Titanfall may not move a bunch more Xbox Ones of the shelves, but for those that do have one, its good enough reason to get excited. Also who cares about specs for this game, I played both the Alpha and Beta, and not once did I stop to think that graphics weren't great. This game is about fun, and bringing back something most of the other FPS games have lost. As for PS4 gamers go, I have nothing against the PS4, but seriously do you guys really not have enough games on your console and is that why you guys keep popping up in every Xbox One related article? Let it go, we get it…you like your console and hate ours, its played to death. Oh and PC….why stoop so low as to compare yourselves to a console, pathetic.

    • Why do Xbox fanboys appear on every Second Son article bashing that game? And why do you assume that everyone that's not interested in Titanfall is a PS4 gamer?

      I'm not interested in either game. But Second Son seems a whole hell of a lot more interesting than a last-gen FPS with mediocre visuals. Besides retaliation for you guys doing the same in SS articles, I'd say that Sony Ponies probably do it because so much of the pro-Titanfall fervor is phony. Oh, sure, Xbots BELIEVE that Titanfall is game of the generation. But they've convinced themselves of that because of deep-seated psychological issues that come with tying up too much of your self-worth in a console brand.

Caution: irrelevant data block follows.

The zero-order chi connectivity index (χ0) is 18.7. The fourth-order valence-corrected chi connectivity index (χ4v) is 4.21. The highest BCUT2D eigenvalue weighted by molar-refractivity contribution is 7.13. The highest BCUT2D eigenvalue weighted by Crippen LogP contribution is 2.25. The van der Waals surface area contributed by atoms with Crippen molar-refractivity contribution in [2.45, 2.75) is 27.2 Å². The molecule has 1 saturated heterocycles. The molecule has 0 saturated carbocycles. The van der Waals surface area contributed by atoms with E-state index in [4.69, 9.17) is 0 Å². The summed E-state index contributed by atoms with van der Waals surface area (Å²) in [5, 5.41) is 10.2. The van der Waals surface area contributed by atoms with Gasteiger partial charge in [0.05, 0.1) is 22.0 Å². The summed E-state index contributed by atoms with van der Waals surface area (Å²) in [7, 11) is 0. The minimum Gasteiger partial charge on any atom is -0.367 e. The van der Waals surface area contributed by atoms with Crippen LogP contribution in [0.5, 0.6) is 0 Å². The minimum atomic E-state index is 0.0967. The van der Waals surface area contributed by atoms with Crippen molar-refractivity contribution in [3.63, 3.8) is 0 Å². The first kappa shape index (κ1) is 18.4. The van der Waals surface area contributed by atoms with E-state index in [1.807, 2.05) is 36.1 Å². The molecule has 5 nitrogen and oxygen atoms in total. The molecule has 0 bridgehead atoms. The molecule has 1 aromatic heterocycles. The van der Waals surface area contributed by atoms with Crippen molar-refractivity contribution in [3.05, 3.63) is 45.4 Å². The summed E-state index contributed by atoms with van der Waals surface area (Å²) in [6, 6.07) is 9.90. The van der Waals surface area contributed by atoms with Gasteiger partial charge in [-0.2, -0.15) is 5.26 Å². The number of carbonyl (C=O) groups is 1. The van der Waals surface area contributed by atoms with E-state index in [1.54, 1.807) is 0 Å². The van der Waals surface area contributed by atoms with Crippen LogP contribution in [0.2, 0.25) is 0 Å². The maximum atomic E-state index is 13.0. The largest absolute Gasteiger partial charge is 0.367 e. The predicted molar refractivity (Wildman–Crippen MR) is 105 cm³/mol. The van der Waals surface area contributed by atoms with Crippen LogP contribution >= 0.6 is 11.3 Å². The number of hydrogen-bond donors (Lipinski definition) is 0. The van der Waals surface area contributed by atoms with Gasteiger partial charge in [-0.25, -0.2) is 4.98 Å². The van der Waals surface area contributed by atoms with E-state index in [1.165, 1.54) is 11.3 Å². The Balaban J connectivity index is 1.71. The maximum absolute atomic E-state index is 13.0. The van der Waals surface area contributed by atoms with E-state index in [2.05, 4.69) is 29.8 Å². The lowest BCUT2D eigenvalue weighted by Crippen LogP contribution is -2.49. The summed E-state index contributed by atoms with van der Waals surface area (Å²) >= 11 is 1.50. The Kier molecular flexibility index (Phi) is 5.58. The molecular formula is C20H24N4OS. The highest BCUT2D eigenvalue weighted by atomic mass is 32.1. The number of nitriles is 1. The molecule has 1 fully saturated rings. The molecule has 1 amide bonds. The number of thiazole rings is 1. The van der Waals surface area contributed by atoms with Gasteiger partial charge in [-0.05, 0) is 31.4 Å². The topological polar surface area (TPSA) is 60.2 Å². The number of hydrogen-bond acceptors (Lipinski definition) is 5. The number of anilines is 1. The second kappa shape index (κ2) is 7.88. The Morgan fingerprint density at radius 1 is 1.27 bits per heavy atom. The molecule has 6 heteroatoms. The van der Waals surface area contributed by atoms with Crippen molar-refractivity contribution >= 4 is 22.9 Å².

Titanfall is good, for an FPS. It's not the next Jesus. Desperate Xbox fanboys need to stop acting like it is.

  10. xbox done says:

    Over hyped. Kill a bunch of bots and a very few human players. Wont take long before I get bored with this title

  11. SEADRIVE says:

    Hey,
    I agree with many of you regarding a more powerful ps4; however, the difference in the long run between the two consoles horse-power will not make a big difference…look at how much more powerful the original xbox was over the ps2…you can't compare the two units, can you? The mistake that microsoft has made so far is adopting hardcore gamers…Microsoft has sort of put them into the back seat, while early adopters are always hardcore gamers first. I play my 360 100:1 over my ps3 and I have a ps4 and no xbox one yet. Regarding the new kill zone…there's some nice graphics and such, but it's not fun…I had far more fun playing Halo 4. I understand and appreciate titanfall, but I don't play fps online…I like splitscreen games with bots offline or play online games where one can team-up with friends like in GOW Horde match or Halo Reach Firefight. Will Titanfall sell consoles, yes it will, but it won't sell as many to catch-up with the ps4. Microsoft should bite the bullet and equal Sony's price. The ratio between the two in sales is currently 3:2 for Sony…if nothing is changed in price, it'll be 2:1 for Sony. Titanfall may be like the new FPS Halo, but how many original Xbox's sold compared to PS2s? So, again, unlike Sony who started arrogant last generation, Microsoft get off your high horse and appear to please customers like Sony has…become a bit more humble please.

    • Horsepower does make a difference when coupled with better games. Lower price for that experience really helps.

      And for the record, I enjoyed my original Xbox way more than my PS2. So many Morrowind sessions lasting until 6am…

  12. Retro_Gamer_Player says: